Skip to content

API3:2019 Excessive Data Exposure

Threat agents/Attack vectors Security Weakness Impacts
API Specific : Exploitability 3 Prevalence 2 : Detectability 2 Technical 2 : Business Specific
Exploitation of Excessive Data Exposure is simple, and is usually performed by sniffing the traffic to analyze the API responses, looking for sensitive data exposure that should not be returned to the user. APIs rely on clients to perform the data filtering. Since APIs are used as data sources, sometimes developers try to implement them in a generic way without thinking about the sensitivity of the exposed data. Automatic tools usually can’t detect this type of vulnerability because it’s hard to differentiate between legitimate data returned from the API, and sensitive data that should not be returned without a deep understanding of the application. Excessive Data Exposure commonly leads to exposure of sensitive data.

Is the API Vulnerable?

The API returns sensitive data to the client by design. This data is usually filtered on the client side before being presented to the user. An attacker can easily sniff the traffic and see the sensitive data.

Example Attack Scenarios

Scenario #1

The mobile team uses the /api/articles/{articleId}/comments/{commentId} endpoint in the articles view to render comments metadata. Sniffing the mobile application traffic, an attacker finds out that other sensitive data related to comment’s author is also returned. The endpoint implementation uses a generic toJSON() method on the User model, which contains PII, to serialize the object.

Scenario #2

An IOT-based surveillance system allows administrators to create users with different permissions. An admin created a user account for a new security guard that should only have access to specific buildings on the site. Once the security guard uses his mobile app, an API call is triggered to: /api/sites/111/cameras in order to receive data about the available cameras and show them on the dashboard. The response contains a list with details about cameras in the following format: {"id":"xxx","live_access_token":"xxxx-bbbbb","building_id":"yyy"}. While the client GUI shows only cameras which the security guard should have access to, the actual API response contains a full list of all the cameras in the site.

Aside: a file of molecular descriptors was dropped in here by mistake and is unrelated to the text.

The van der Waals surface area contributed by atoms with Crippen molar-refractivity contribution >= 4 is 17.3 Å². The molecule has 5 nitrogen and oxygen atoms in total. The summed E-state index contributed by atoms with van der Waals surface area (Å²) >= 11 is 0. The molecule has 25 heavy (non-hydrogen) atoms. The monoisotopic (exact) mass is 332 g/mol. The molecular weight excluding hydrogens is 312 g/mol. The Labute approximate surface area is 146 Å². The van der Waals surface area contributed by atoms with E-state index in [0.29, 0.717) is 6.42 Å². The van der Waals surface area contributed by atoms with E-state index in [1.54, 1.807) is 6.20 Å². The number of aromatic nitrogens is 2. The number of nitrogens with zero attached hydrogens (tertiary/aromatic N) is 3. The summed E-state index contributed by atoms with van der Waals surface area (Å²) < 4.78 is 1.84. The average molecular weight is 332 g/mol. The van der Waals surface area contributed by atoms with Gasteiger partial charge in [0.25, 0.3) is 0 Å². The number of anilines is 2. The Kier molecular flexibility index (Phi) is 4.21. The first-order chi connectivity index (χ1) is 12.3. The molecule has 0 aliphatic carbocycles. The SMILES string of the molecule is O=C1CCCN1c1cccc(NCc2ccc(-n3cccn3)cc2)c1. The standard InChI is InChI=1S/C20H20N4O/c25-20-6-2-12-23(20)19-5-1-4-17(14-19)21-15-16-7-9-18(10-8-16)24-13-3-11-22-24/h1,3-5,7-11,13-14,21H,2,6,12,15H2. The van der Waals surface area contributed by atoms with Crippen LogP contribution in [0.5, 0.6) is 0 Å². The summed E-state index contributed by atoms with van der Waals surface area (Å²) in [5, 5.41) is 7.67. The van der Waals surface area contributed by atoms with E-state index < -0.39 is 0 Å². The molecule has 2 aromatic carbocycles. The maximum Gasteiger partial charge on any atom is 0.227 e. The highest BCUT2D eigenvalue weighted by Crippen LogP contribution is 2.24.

How To Prevent

  • Never rely on the client side to filter sensitive data.
  • Review the responses from the API to make sure they contain only legitimate data.
  • Backend engineers should always ask themselves "who is the consumer of the data?" before exposing a new API endpoint.
  • Avoid using generic methods such as to_json() and to_string(). Instead, cherry-pick specific properties you really want to return
  • Classify sensitive and personally identifiable information (PII) that your application stores and works with, reviewing all API calls returning such information to see if these responses pose a security issue.
  • Implement a schema-based response validation mechanism as an extra layer of security. As part of this mechanism define and enforce data returned by all API methods, including errors.